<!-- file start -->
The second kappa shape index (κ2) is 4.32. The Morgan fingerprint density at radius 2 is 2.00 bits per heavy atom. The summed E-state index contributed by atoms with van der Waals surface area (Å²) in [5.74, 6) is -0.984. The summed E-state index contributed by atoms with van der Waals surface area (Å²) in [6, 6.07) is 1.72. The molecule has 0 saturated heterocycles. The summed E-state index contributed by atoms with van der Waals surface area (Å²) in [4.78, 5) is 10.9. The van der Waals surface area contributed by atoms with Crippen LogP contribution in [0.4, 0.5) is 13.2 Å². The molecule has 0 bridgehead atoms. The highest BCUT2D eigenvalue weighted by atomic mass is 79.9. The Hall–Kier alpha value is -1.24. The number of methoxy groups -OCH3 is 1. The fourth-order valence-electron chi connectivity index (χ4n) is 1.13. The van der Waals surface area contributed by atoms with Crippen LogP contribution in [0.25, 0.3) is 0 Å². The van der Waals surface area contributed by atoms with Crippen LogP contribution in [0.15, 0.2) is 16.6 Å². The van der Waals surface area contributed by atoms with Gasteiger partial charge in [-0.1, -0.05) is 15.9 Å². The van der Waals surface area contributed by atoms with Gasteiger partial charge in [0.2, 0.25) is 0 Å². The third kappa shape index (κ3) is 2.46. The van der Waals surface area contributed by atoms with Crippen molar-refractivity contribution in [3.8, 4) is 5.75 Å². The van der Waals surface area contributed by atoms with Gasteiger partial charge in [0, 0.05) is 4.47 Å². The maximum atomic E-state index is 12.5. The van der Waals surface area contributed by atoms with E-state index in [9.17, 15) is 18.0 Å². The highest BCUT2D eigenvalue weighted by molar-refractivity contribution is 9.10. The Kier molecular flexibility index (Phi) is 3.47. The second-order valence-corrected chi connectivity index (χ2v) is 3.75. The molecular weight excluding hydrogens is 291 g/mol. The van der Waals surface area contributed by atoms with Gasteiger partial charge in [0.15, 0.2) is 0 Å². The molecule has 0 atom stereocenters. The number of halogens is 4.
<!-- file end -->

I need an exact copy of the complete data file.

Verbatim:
The second kappa shape index (κ2) is 4.32. The Morgan fingerprint density at radius 2 is 2.00 bits per heavy atom. The summed E-state index contributed by atoms with van der Waals surface area (Å²) in [5.74, 6) is -0.984. The summed E-state index contributed by atoms with van der Waals surface area (Å²) in [6, 6.07) is 1.72. The molecule has 0 saturated heterocycles. The summed E-state index contributed by atoms with van der Waals surface area (Å²) in [4.78, 5) is 10.9. The van der Waals surface area contributed by atoms with Crippen LogP contribution in [0.4, 0.5) is 13.2 Å². The molecule has 0 bridgehead atoms. The highest BCUT2D eigenvalue weighted by atomic mass is 79.9. The Hall–Kier alpha value is -1.24. The number of methoxy groups -OCH3 is 1. The fourth-order valence-electron chi connectivity index (χ4n) is 1.13. The van der Waals surface area contributed by atoms with Crippen LogP contribution in [0.25, 0.3) is 0 Å². The van der Waals surface area contributed by atoms with Crippen LogP contribution in [0.15, 0.2) is 16.6 Å². The van der Waals surface area contributed by atoms with Gasteiger partial charge in [-0.1, -0.05) is 15.9 Å². The van der Waals surface area contributed by atoms with Gasteiger partial charge in [0.2, 0.25) is 0 Å². The third kappa shape index (κ3) is 2.46. The van der Waals surface area contributed by atoms with Crippen molar-refractivity contribution in [3.8, 4) is 5.75 Å². The van der Waals surface area contributed by atoms with Gasteiger partial charge in [0, 0.05) is 4.47 Å². The maximum atomic E-state index is 12.5. The van der Waals surface area contributed by atoms with E-state index in [9.17, 15) is 18.0 Å². The highest BCUT2D eigenvalue weighted by molar-refractivity contribution is 9.10. The Kier molecular flexibility index (Phi) is 3.47. The second-order valence-corrected chi connectivity index (χ2v) is 3.75. The molecular weight excluding hydrogens is 291 g/mol. The van der Waals surface area contributed by atoms with Gasteiger partial charge in [0.15, 0.2) is 0 Å². The molecule has 0 atom stereocenters. The number of halogens is 4.